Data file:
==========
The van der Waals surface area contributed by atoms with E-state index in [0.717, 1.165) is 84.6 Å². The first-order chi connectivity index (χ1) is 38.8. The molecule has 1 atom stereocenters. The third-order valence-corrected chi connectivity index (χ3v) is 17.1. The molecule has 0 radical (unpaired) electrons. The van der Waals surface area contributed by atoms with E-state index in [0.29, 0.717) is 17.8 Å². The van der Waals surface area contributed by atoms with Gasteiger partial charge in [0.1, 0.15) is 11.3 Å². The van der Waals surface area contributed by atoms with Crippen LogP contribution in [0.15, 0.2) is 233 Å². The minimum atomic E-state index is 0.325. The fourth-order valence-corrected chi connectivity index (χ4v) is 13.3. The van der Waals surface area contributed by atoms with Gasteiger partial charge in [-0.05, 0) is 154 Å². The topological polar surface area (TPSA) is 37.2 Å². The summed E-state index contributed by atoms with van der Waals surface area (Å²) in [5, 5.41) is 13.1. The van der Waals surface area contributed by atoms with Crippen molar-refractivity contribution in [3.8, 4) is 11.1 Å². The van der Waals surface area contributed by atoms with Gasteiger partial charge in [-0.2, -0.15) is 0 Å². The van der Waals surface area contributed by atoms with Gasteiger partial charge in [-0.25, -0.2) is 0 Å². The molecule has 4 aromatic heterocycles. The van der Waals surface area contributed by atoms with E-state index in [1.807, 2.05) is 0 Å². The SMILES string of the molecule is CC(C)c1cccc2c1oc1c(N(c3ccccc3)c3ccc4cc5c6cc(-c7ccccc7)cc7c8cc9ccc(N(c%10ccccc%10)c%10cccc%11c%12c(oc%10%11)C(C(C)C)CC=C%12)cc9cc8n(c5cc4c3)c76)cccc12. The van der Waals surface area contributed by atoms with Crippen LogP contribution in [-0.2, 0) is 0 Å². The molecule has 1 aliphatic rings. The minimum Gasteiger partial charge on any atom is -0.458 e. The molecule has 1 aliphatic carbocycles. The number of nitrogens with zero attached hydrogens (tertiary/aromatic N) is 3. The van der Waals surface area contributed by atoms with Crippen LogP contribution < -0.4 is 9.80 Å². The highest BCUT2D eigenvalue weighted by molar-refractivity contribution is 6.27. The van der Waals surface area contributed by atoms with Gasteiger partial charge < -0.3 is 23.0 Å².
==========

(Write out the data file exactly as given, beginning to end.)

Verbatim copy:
The van der Waals surface area contributed by atoms with E-state index in [0.717, 1.165) is 84.6 Å². The first-order chi connectivity index (χ1) is 38.8. The molecule has 1 atom stereocenters. The third-order valence-corrected chi connectivity index (χ3v) is 17.1. The molecule has 0 radical (unpaired) electrons. The van der Waals surface area contributed by atoms with E-state index in [0.29, 0.717) is 17.8 Å². The van der Waals surface area contributed by atoms with Gasteiger partial charge in [0.1, 0.15) is 11.3 Å². The van der Waals surface area contributed by atoms with Crippen LogP contribution in [0.15, 0.2) is 233 Å². The minimum atomic E-state index is 0.325. The fourth-order valence-corrected chi connectivity index (χ4v) is 13.3. The van der Waals surface area contributed by atoms with Gasteiger partial charge in [-0.05, 0) is 154 Å². The topological polar surface area (TPSA) is 37.2 Å². The summed E-state index contributed by atoms with van der Waals surface area (Å²) in [5, 5.41) is 13.1. The van der Waals surface area contributed by atoms with Crippen molar-refractivity contribution in [3.8, 4) is 11.1 Å². The van der Waals surface area contributed by atoms with Gasteiger partial charge in [-0.2, -0.15) is 0 Å². The van der Waals surface area contributed by atoms with Gasteiger partial charge in [-0.25, -0.2) is 0 Å². The molecule has 4 aromatic heterocycles. The van der Waals surface area contributed by atoms with E-state index in [1.807, 2.05) is 0 Å². The SMILES string of the molecule is CC(C)c1cccc2c1oc1c(N(c3ccccc3)c3ccc4cc5c6cc(-c7ccccc7)cc7c8cc9ccc(N(c%10ccccc%10)c%10cccc%11c%12c(oc%10%11)C(C(C)C)CC=C%12)cc9cc8n(c5cc4c3)c76)cccc12. The van der Waals surface area contributed by atoms with Crippen LogP contribution in [-0.2, 0) is 0 Å². The molecule has 1 aliphatic rings. The minimum Gasteiger partial charge on any atom is -0.458 e. The molecule has 1 aliphatic carbocycles. The number of nitrogens with zero attached hydrogens (tertiary/aromatic N) is 3. The van der Waals surface area contributed by atoms with Crippen LogP contribution < -0.4 is 9.80 Å². The highest BCUT2D eigenvalue weighted by molar-refractivity contribution is 6.27. The van der Waals surface area contributed by atoms with Gasteiger partial charge < -0.3 is 23.0 Å².